To Err is Divine

Matthew 9:9-17

Karl E. Peters writes: “To err is divine.”

This phrase feels uncomfortable to most religious practitioners in the Judeo-Christian tradition. We have been conditioned to think of the Divine as an all-powerful being who has established unchanging standards of truth and righteousness in the world. Peters, on the other hand, identifies “God” as “the creative process working in our midst.”

Biological evolution happens by mistake. Mutations are copy errors in an organism’s genetic code. Most genetic mutations have a neutral or adverse effect on an organism’s chances for survival, but some of them turn out to be beneficial. When a mutation gives an organism a survival advantage, that error gets incorporated into the genetic code and is more likely to shape future generations.

Cultural evolution happens in much the same way. When Jesus invited outcasts into his grassroots movement and challenged established moral and theological standards of his culture, the leaders of his culture regarded his actions as mistakes. The appointed guardians of tradition branded Jesus as a dangerous heretic because he did not practice his spirituality in the “right” way or with the “right” people.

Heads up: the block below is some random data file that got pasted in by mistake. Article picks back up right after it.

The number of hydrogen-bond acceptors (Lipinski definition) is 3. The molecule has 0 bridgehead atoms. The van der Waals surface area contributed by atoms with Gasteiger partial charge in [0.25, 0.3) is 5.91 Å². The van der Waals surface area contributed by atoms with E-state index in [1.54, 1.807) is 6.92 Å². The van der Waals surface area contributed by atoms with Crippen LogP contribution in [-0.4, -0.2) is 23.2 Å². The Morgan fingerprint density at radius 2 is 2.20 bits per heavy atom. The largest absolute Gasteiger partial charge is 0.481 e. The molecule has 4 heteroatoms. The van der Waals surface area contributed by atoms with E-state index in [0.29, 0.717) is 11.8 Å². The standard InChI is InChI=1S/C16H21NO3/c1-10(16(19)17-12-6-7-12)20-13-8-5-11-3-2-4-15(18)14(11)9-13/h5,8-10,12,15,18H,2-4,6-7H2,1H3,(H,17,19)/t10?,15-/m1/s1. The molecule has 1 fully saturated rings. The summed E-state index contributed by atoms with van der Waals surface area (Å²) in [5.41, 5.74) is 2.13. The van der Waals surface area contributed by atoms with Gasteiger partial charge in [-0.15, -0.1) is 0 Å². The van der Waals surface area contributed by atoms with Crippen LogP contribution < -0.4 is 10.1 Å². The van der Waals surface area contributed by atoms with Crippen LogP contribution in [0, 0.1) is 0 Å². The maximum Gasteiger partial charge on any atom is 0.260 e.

The early followers of Jesus incorporated his tendencies toward inclusion and innovation into the cultural DNA of their movement. These cultural mutations gave that community the independence it needed to survive and thrive after the Roman Empire razed the second Jewish temple in 70CE. Other religious movements survived because they centered their faith and practice in the study of the Torah, rather than the rituals of the temple. These two movements evolved into the religious traditions we now recognize as Judaism and Christianity.

The following questions arise: What creative mistakes are we making in our lives today? How might today’s heretics become tomorrow’s leaders? How might “the creative process working in our midst” be adapting our communities to include new voices and invent new ways of doing things?

Peters asks:

“Are these mistakes mutations in religious thought that ought to be destroyed or might they be something else, a new and helpful way of portraying the sacred? That will be determined not by what I am saying. It will be determined only by how you and others respond, by whether these ideas help you make sense of your own experience in living.”

Karl E. Peters. Dancing with the sacred: evolution, ecology, and God (Trinity Press International: 2002).

Now
is the space between
what is known and
what is new.

It is a constant
coming into existence.

No respecter
of who belongs
or how it’s done.

Some mistakes
turn out to be correct
and vice versa.

Some heretics
turn out to be prophets
and vice versa.

Anaesthesia

You were looking the other way
while I was distracted
by stacks, and stacks, and stacks
of things.

Disconnected,
just a highly organized
pile of rubble,
really.

Grasping
for some sense
of control,
I ask for information.

Scheduling
my death
as a dentist appointment.

Endings, you say,
are not so important